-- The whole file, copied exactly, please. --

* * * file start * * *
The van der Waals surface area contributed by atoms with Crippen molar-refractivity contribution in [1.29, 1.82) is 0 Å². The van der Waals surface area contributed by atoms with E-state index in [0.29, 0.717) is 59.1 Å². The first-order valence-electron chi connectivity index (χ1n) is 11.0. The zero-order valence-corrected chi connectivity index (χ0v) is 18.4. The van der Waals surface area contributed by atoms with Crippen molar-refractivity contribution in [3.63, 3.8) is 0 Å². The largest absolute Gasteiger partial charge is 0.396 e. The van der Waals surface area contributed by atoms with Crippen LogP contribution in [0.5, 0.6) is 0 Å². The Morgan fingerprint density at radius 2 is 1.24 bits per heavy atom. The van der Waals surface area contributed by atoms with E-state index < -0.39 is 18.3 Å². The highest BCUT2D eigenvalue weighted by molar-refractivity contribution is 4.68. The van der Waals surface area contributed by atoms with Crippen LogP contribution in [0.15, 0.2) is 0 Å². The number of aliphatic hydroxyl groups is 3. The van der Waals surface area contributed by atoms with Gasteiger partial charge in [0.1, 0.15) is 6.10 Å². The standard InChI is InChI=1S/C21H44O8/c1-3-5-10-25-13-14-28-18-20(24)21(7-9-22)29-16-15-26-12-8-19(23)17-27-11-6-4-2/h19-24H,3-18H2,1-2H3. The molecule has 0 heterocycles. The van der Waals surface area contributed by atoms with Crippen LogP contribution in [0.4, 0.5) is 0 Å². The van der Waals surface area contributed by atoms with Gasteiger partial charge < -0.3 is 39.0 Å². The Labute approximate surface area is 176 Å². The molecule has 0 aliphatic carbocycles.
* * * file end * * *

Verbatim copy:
The van der Waals surface area contributed by atoms with Crippen molar-refractivity contribution in [1.29, 1.82) is 0 Å². The van der Waals surface area contributed by atoms with E-state index in [0.29, 0.717) is 59.1 Å². The first-order valence-electron chi connectivity index (χ1n) is 11.0. The zero-order valence-corrected chi connectivity index (χ0v) is 18.4. The van der Waals surface area contributed by atoms with Crippen molar-refractivity contribution in [3.63, 3.8) is 0 Å². The largest absolute Gasteiger partial charge is 0.396 e. The van der Waals surface area contributed by atoms with Crippen LogP contribution in [0.5, 0.6) is 0 Å². The Morgan fingerprint density at radius 2 is 1.24 bits per heavy atom. The van der Waals surface area contributed by atoms with E-state index < -0.39 is 18.3 Å². The highest BCUT2D eigenvalue weighted by molar-refractivity contribution is 4.68. The van der Waals surface area contributed by atoms with Crippen LogP contribution in [0.15, 0.2) is 0 Å². The number of aliphatic hydroxyl groups is 3. The van der Waals surface area contributed by atoms with Gasteiger partial charge in [0.1, 0.15) is 6.10 Å². The standard InChI is InChI=1S/C21H44O8/c1-3-5-10-25-13-14-28-18-20(24)21(7-9-22)29-16-15-26-12-8-19(23)17-27-11-6-4-2/h19-24H,3-18H2,1-2H3. The molecule has 0 heterocycles. The van der Waals surface area contributed by atoms with Crippen LogP contribution in [0.4, 0.5) is 0 Å². The van der Waals surface area contributed by atoms with Gasteiger partial charge < -0.3 is 39.0 Å². The Labute approximate surface area is 176 Å². The molecule has 0 aliphatic carbocycles.